Over the weekend, I kept hearing Conservatives saying, Labour will do anything for the working class except trust them in a referendum (or similar), I suspect largely based on Fraser Nelson’s very good piece in the Telegraph on Friday.
The thing is though that the referendum is not really the point. There are two problems with the phrase. The first is that a referendum isn’t the be all and end all. And the second is more substantive and repeats the point I made on the day of David Cameron’s EU speech: which is that there are MANY more important things in peoples lives than a referendum, the EU and any and all related topics.
As has been pointed out several times this morning, not least in Peter Kellner‘s excellent round-up and by Nick Faith of Policy Exchange, the top ten most read stories on the BBC website on Wednesday did not include a single word about the EU or the speech.
People are, as I noted on Wednesday, far more concerned about their day to day lives – the cost of living, their children’s education, their local hospital and so on.
The next two and a half years cannot be about the EU. There are bigger and more important things to worry about. It’s imperative that the government moves on from this – the promise is made, the work will be done, but simply spraying voters with ‘vote for us because we’ll let you vote again on something we know isn’t top of your list of priorities but has sent our party round in ever-decreasing circles for decades’ is not going to win us the next election.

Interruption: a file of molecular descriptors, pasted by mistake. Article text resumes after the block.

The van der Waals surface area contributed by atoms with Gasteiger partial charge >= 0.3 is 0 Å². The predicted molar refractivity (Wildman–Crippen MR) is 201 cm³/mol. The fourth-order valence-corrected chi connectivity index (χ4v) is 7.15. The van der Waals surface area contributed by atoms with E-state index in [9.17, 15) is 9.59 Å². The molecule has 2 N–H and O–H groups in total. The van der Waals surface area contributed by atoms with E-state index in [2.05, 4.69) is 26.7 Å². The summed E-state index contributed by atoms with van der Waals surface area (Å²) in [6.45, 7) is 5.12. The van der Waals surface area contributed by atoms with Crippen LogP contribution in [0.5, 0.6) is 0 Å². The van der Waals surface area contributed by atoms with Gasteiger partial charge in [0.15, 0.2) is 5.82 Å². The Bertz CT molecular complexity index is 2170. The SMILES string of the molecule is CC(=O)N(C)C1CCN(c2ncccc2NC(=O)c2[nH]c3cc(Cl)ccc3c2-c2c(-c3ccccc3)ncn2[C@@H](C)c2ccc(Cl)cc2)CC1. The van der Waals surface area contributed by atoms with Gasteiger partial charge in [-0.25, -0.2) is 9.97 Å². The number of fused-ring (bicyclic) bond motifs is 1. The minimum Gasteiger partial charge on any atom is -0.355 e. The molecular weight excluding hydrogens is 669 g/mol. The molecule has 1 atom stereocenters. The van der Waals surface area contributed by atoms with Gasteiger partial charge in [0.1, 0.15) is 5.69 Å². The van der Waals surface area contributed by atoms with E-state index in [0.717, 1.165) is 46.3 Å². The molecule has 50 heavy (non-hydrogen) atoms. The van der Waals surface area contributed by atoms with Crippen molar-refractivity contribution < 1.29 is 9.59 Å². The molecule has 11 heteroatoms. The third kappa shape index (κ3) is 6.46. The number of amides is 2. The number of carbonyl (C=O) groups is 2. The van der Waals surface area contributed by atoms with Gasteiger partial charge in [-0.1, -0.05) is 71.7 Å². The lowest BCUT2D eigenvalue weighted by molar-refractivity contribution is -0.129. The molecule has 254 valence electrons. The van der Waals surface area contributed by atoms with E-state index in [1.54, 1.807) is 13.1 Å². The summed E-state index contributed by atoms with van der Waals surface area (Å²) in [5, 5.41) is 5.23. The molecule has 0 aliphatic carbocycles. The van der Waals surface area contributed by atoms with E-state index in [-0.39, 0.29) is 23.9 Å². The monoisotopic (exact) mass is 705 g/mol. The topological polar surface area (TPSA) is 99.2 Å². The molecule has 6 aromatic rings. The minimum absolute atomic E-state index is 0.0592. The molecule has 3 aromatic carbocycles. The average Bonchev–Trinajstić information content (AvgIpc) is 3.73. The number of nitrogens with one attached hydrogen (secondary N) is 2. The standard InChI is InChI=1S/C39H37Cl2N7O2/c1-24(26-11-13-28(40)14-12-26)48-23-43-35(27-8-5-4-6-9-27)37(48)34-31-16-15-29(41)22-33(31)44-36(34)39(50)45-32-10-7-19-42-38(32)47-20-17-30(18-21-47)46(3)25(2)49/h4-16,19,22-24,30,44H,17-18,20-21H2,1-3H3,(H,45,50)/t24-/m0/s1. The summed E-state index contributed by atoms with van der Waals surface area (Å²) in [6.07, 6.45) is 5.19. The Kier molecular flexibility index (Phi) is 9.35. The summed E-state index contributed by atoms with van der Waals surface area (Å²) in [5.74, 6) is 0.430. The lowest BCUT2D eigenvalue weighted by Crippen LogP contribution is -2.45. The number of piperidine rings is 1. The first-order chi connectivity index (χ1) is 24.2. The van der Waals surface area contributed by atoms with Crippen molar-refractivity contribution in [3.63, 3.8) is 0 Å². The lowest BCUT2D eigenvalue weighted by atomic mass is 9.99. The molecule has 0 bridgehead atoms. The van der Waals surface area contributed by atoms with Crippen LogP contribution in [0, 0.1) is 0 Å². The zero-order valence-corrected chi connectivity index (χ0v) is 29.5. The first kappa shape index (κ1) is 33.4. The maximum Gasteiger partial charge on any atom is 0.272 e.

Perhaps the most damaging thing about that phrase however is what it doesn’t say but leaves open to implication: that Tories aren’t best on any other policies for ordinary people. That we don’t care about education, health, localism, elderly or social or child care, or the environment or the rest of the world or any of the things that matter to us all – that the only thing that we think people care about is the EU. Much of the rest of Fraser’s piece, with his focus on consumer power and choice, the collapse in trust in institutions, the amazing potential of the Big Society, does indeed focus on those things.
So this has to be delivered as full spectrum Conservatism, the Politics of And, modernising 2.0 (or whatever you want to call it). Once again, it is an argument for further bold and radical steps – of pushing through and trumpeting success in areas such as education and health reform where people can choose for themselves how the state serves them, or tax-cuts for the lowest paid. It is best summed up in the principle that Conservatives trust the people while Labour manipulate the state – but it has to speak to all the concerns of 46 million electors, and the 62 million people who live here, and not a narrow clique.